In addition to the anti-Catholicism present in the forthcoming release of "Angels & Demons", there's another politically correct element to the movie adaptation of the Dan Brown novel that's worth noting: Hollywood's aversion to portraying radical Muslims as the bad guys.
[A]lthough (unlike the book) the movie's dialogue has some positive statements about faith in Jesus Christ, the person making many of these statements turns out to be the real villain, a mad clergyman who also is one of the most conservative Christians depicted in the story. Furthermore, when confronted by these various statements about Jesus Christ, the hero keeps his agnosticism. In fact, the movie's ultimate impression is that Christians throughout history are mostly a bunch of well meaning but bumbling fools with a few really bad guys and hypocrites included in the bunch.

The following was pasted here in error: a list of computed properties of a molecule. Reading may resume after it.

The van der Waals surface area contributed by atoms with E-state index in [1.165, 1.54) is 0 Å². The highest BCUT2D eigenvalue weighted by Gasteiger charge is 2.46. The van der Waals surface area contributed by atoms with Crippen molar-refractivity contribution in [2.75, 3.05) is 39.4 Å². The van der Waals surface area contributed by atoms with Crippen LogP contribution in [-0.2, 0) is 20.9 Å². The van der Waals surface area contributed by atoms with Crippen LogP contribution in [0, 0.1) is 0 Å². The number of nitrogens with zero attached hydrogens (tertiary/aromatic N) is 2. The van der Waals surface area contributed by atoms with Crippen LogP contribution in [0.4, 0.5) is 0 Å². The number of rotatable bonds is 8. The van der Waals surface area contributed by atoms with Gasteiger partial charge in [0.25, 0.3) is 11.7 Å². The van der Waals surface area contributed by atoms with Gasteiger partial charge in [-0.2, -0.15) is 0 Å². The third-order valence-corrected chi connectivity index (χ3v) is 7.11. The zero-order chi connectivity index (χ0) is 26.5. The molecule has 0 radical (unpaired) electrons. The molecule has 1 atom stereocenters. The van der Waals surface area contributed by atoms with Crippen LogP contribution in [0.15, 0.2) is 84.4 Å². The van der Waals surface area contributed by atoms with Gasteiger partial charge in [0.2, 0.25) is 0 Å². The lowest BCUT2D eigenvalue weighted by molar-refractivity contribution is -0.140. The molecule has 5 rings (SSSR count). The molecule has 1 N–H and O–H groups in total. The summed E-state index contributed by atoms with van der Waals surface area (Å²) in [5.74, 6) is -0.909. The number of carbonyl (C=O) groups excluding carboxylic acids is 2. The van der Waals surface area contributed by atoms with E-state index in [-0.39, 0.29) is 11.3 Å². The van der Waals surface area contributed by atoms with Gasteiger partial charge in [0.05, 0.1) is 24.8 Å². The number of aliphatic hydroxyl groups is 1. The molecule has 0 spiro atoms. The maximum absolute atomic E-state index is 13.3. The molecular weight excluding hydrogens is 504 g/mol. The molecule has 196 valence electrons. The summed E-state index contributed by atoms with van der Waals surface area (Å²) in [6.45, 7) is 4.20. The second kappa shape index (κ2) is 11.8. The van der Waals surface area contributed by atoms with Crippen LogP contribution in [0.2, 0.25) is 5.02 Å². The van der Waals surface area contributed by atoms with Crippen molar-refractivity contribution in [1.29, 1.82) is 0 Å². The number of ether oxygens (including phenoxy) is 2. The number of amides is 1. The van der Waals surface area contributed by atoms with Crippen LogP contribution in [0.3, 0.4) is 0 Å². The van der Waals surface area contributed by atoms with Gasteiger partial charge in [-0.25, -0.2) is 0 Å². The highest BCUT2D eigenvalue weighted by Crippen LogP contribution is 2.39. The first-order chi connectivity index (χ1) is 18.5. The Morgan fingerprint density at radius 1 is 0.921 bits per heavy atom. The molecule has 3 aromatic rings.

Also unlike the book, the assassin henchman of the mad clergyman in the movie is not a rabid Muslim as he is in the novel, but a very lapsed Catholic. He is not killing for Allah, but for money.
This is nothing new, of course.
Take, for example, 2002's "Sum of All Fears," an adaptation of the Tom Clancy novel by the same name, where the novel's chief villains were changed from Palestinians bent on subverting American support for Israel to neo-Nazis hoping to trigger a nuclear war that would destroy the U.S. and Russia out of a desire to avenge the demise of Hitler's Third Reich.